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Those who manufacture precision workholding systems have the same goals and challenges as the machinists who use them. Both groups strive to reduce setup times and optimize cutting cycles. Secure, consistent, and accurate gripping is paramount. An increasing number of them are moving to lightly attended and even lights-out manufacturing, so they need a way to make machining both safe and predictable. And above all, they want to avoid crashing their machine tools.

Matt Grube is one of these. A programmer for Bluco Corp., Naperville, Illinois, he and the shop’s machinists are responsible for all of the above and more at this 30-year-old manufacturer of high-quality welding tables and positioners, modular fixturing, and other time-saving workholding systems and accessories. One of the tools they use to accomplish these goals? VERICUT toolpath simulation and optimization software from Irvine, Calif.-based CGTech Inc.

“We make hundreds of standard components for our welding line of products as well as our machining line, and also some specialty tooling,” Grube said. “Everything’s modular, making it quite easy for shops to fixture most anything that comes their way, but there are scenarios where the part doesn’t lend itself to standard tooling and a custom fixture is needed. In these cases, we’ll design something that will attach to one of our systems but also hold the customer’s part securely. It was partly the custom work that helped drive the expansion to our new facility.”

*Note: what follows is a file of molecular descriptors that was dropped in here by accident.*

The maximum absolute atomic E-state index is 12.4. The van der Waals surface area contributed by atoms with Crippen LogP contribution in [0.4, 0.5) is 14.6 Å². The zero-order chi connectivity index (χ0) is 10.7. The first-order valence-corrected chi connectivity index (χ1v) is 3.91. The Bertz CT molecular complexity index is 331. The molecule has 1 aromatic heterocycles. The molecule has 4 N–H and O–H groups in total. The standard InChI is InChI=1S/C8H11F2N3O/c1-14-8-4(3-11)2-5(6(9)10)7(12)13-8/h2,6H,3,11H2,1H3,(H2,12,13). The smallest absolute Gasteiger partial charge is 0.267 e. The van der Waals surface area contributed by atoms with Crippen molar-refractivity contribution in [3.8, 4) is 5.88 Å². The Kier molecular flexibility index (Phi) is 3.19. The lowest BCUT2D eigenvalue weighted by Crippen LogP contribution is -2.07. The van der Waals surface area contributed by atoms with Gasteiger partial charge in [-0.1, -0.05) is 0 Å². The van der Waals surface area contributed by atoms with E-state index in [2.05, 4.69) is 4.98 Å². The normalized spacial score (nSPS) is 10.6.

Grube is talking about Bluco’s late 2017 move into a 120,000 ft2 (11,148 m2) corporate office, two-thirds of it devoted to manufacturing space. In it, you’ll find an assortment of CNC machine tools, chief among them a massive double-column mill, a dual-spindle lathe, and the flagship of the production floor, a pallet-changing horizontal machining center.

As is so often the case, investment in a key piece of equipment spurred additional investment. Early in 2018, Bluco purchased Productivity+, a software extension for Mastercam users that simplifies and expands their ability to use Renishaw measuring probes on CNC machinery. With it, Grube can more easily verify part locations, measure features, update work offsets, and more, and do so without human intervention. Not only does this streamline the setup procedure, it also opens the door to lights-out manufacturing.

“There are several excellent reasons for machine probing,” he said. “It saves time during setups because you can use it to automatically input workpiece offsets and orientation. But you can also check how much material is left after roughing and adjust the finishing program accordingly, or verify critical dimensions, or call up different tools or programs based on different criteria. And if something goes wrong, you can have it send an alert if operator intervention is needed. It’s still fairly new to us, but the goal is to load up a pallet full of material and come back to finished parts the next morning.”

Read more: Toolpath Simulation, Optimization Boosts Part Manufacturing for Fixtures